Harry Rubin, Chair of the Technology and IP Transactions practice at Kramer Levin in New York, initiated the project. He says that ‘pandemics must be treated for what they are: border-defying existential global threats of the highest order. As such, they require a globally coordinated collaborative legal policy effort.’

Read the report here


Podcast: Focus on COP26

With the urgent action needed to address the climate crisis and the Covid-19 pandemic delaying 2020’s talks, the COP26 environmental summit in Glasgow in November was under close scrutiny. Shortly before the event, the IBA released an insightful podcast assessing the priorities, what might constitute ‘success’, and the long-term roles of both the state and the private sector in combatting the climate crisis.

The podcast featured David Boyd, UN Special Rapporteur on human rights and the environment; Kay Harrison, Climate Change Ambassador for the New Zealand Ministry of Foreign Affairs & Trade; Rick Saines, a partner at Pollination, a specialist climate change advisory and investment company; and Kelley Kizzier, Vice-President for Global Climate at nonprofit environmental advocacy group Environmental Defense Fund.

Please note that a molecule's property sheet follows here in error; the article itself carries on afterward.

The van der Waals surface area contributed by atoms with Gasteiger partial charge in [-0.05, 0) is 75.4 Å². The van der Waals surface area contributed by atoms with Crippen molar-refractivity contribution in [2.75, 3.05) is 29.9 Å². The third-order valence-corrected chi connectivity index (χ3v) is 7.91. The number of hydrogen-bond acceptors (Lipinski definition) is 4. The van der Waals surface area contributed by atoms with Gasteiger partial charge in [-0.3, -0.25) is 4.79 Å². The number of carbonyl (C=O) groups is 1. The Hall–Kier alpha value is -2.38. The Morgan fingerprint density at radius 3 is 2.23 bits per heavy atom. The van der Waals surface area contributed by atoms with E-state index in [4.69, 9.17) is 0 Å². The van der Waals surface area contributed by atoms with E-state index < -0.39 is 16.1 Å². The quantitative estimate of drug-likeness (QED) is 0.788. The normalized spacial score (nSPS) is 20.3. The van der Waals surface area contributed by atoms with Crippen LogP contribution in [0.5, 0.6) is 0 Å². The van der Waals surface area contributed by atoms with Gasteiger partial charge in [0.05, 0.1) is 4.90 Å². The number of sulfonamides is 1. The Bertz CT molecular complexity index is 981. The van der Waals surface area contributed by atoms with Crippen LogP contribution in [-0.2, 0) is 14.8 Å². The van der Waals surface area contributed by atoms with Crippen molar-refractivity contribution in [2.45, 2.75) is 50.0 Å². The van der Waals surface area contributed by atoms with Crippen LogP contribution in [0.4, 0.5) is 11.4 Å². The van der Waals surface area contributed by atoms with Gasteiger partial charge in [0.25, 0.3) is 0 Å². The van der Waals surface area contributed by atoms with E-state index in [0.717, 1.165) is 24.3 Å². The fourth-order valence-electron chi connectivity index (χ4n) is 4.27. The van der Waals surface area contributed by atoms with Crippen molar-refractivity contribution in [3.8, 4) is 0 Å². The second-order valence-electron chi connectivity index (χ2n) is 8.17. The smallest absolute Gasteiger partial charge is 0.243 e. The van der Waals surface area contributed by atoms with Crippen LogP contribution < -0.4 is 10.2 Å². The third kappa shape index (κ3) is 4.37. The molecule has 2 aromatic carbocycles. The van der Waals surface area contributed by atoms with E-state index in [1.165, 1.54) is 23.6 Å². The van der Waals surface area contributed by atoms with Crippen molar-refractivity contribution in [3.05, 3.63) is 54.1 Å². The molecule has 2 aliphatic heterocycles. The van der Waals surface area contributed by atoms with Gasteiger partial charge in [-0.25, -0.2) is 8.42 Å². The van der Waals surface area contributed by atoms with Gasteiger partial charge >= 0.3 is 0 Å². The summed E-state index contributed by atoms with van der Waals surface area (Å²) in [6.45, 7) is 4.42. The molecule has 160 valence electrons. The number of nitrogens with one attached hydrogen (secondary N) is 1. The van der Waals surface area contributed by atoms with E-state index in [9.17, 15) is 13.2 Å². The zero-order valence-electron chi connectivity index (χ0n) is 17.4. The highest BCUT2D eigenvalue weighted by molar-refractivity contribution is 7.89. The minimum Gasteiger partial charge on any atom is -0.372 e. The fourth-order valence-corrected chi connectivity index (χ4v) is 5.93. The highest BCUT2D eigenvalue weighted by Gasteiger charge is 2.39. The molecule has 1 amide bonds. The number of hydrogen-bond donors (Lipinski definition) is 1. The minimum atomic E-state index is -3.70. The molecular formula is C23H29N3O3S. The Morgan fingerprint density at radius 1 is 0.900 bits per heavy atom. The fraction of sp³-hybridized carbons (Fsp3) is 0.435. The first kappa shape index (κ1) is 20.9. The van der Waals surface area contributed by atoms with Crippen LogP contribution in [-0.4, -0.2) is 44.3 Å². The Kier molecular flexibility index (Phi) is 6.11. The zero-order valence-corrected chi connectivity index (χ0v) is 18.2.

Listen to the podcast here

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IBA awards honour remarkable lawyers

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The IBA’s annual Section on Public and Professional Interest awards for exceptional contributions in the legal profession were virtually presented to the recipients during the Global Showcase event in October. The four awards are sponsored by LexisNexis.

The Outstanding Young Lawyer Award, in recognition of William Reece Smith Jr, was this year bestowed upon Michael Polak, a barrister at London’s Church Court Chambers and Director of Justice Abroad; the Pro Bono Award was presented to Geoff Budlender, a founder of the Legal Resources Centre, the first public interest law centre in South Africa; the Outstanding International Woman Lawyer Award, in recognition of Anne-Marie Hutchinson, was given to Beth Michoma of Kenya, who was recognised for her work advocating for the rights of women and girls and people with disabilities; and the IBA Award for Outstanding Contribution by a Legal Practitioner to Human Rights was jointly given to lawyers Ludmila Kazak and Maxim Znak of Belarus.

In November the IBA announced law firms Baker McKenzie, Clifford Chance, IMMMA Advocates and DLA Piper as 2021 winners of the IBA Group Member Awards for Europe and Africa. The awards were given in recognition of these law firms’ exceptional support and contributions to the work, projects, key objectives and aspirations of the IBA.